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  • Van Olmen et al. final version (complete)

    Rights statement: This article has been accepted for publication in Languages in Contrast, Volume 19, Issue 1, 2019, pages: 79-105, © 2019 John Benjamins, the publisher should be contacted for permission to re-use the material in any form.

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A corpus-based study of the human impersonal pronoun "('n) mens" in Afrikaans: Compared to "men" and "een mens" in Dutch

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<mark>Journal publication date</mark>2019
<mark>Journal</mark>Languages in Contrast
Issue number1
Volume19
Number of pages27
Pages (from-to)79-105
Publication statusPublished
Early online date5/06/18
Original languageEnglish

Abstract

This article compares the grammaticalizing human impersonal pronoun ('n) mens in Afrikaans to fully grammaticalized men and non-grammaticalized een mens in Dutch. It is shown that 'n mens and een mens can still be used lexically, unlike mens and men, and that ('n) mens and een mens are restricted to non-referential indefinite, universal-internal uses while men exhibits the whole range of (non-) referential indefinite ones. Despite the latter’s presence in the earliest Afrikaans data, it is argued not to have influenced the development of ('n) mens. This pronoun and Dutch een mens are also found to have syntactic functions other than subjecthood, unlike men. The contrast is attributed to their different degrees of grammaticalization. Lastly, the Afrikaans ‘man’-pronoun is shown to differ from its Dutch counterparts in relying on the second person singular for suppletion, though forms of ('n) mens are found to occasionally occur instead.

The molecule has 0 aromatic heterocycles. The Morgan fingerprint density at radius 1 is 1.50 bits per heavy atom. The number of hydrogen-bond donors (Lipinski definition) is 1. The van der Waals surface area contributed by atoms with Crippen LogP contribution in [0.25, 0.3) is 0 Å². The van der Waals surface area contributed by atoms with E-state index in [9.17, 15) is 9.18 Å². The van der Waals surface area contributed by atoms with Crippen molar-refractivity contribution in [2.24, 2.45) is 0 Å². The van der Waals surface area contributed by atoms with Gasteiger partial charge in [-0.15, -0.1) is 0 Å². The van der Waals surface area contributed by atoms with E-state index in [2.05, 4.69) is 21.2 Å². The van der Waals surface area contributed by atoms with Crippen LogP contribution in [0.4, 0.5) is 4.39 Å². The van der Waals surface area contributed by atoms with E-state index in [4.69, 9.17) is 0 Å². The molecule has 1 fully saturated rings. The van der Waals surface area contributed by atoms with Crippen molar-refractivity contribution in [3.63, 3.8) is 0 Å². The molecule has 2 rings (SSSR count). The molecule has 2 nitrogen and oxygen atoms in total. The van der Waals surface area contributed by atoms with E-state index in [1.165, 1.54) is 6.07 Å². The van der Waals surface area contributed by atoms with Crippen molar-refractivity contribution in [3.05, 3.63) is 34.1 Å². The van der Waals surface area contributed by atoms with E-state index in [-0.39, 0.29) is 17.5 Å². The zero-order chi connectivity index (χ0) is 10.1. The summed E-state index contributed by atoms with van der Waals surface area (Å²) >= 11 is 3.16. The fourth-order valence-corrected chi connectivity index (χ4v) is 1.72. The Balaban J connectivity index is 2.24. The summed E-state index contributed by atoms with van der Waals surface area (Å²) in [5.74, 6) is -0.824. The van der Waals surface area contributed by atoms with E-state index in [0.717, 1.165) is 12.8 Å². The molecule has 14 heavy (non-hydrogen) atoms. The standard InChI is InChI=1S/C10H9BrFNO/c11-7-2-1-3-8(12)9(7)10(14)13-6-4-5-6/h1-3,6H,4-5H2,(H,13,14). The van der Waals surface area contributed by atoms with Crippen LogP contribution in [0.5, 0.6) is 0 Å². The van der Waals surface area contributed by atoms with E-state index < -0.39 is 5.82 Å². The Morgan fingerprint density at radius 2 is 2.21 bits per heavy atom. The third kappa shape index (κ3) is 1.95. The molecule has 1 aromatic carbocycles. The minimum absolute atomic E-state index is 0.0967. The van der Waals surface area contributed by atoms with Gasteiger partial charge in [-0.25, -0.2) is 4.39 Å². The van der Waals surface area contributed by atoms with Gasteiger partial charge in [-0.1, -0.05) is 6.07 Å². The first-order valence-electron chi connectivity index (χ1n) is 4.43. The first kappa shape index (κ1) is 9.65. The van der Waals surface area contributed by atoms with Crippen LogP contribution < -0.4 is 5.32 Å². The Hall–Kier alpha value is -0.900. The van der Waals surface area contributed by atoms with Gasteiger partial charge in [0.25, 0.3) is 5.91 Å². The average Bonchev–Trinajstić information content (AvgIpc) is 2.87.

Bibliographic note

This article has been accepted for publication in Languages in Contrast, Volume 19, Issue 1, 2019, pages: 79-105, © 2019 John Benjamins, the publisher should be contacted for permission to re-use the material in any form.